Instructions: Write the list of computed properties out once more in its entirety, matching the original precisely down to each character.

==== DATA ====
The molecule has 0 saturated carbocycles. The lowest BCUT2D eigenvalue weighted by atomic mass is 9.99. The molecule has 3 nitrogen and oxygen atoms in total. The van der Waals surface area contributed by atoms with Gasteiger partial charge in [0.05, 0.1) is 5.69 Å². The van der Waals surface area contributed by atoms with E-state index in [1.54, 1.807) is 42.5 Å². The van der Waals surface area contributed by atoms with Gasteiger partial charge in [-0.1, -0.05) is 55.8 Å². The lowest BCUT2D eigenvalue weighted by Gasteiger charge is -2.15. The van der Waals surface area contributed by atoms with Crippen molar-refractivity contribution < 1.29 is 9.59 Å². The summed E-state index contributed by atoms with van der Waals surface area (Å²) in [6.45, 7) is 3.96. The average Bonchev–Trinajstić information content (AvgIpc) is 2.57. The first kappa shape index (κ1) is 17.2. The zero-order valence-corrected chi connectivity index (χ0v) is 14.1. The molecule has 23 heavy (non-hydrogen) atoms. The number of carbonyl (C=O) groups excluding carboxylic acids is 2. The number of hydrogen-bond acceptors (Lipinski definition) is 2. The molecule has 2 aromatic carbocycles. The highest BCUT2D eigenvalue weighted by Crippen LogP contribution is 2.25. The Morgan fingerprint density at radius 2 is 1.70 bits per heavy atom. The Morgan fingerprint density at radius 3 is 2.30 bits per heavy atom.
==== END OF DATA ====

The molecule has 0 saturated carbocycles. The lowest BCUT2D eigenvalue weighted by atomic mass is 9.99. The molecule has 3 nitrogen and oxygen atoms in total. The van der Waals surface area contributed by atoms with Gasteiger partial charge in [0.05, 0.1) is 5.69 Å². The van der Waals surface area contributed by atoms with E-state index in [1.54, 1.807) is 42.5 Å². The van der Waals surface area contributed by atoms with Gasteiger partial charge in [-0.1, -0.05) is 55.8 Å². The lowest BCUT2D eigenvalue weighted by Gasteiger charge is -2.15. The van der Waals surface area contributed by atoms with Crippen molar-refractivity contribution < 1.29 is 9.59 Å². The summed E-state index contributed by atoms with van der Waals surface area (Å²) in [6.45, 7) is 3.96. The average Bonchev–Trinajstić information content (AvgIpc) is 2.57. The first kappa shape index (κ1) is 17.2. The zero-order valence-corrected chi connectivity index (χ0v) is 14.1. The molecule has 23 heavy (non-hydrogen) atoms. The number of carbonyl (C=O) groups excluding carboxylic acids is 2. The number of hydrogen-bond acceptors (Lipinski definition) is 2. The molecule has 2 aromatic carbocycles. The highest BCUT2D eigenvalue weighted by Crippen LogP contribution is 2.25. The Morgan fingerprint density at radius 2 is 1.70 bits per heavy atom. The Morgan fingerprint density at radius 3 is 2.30 bits per heavy atom.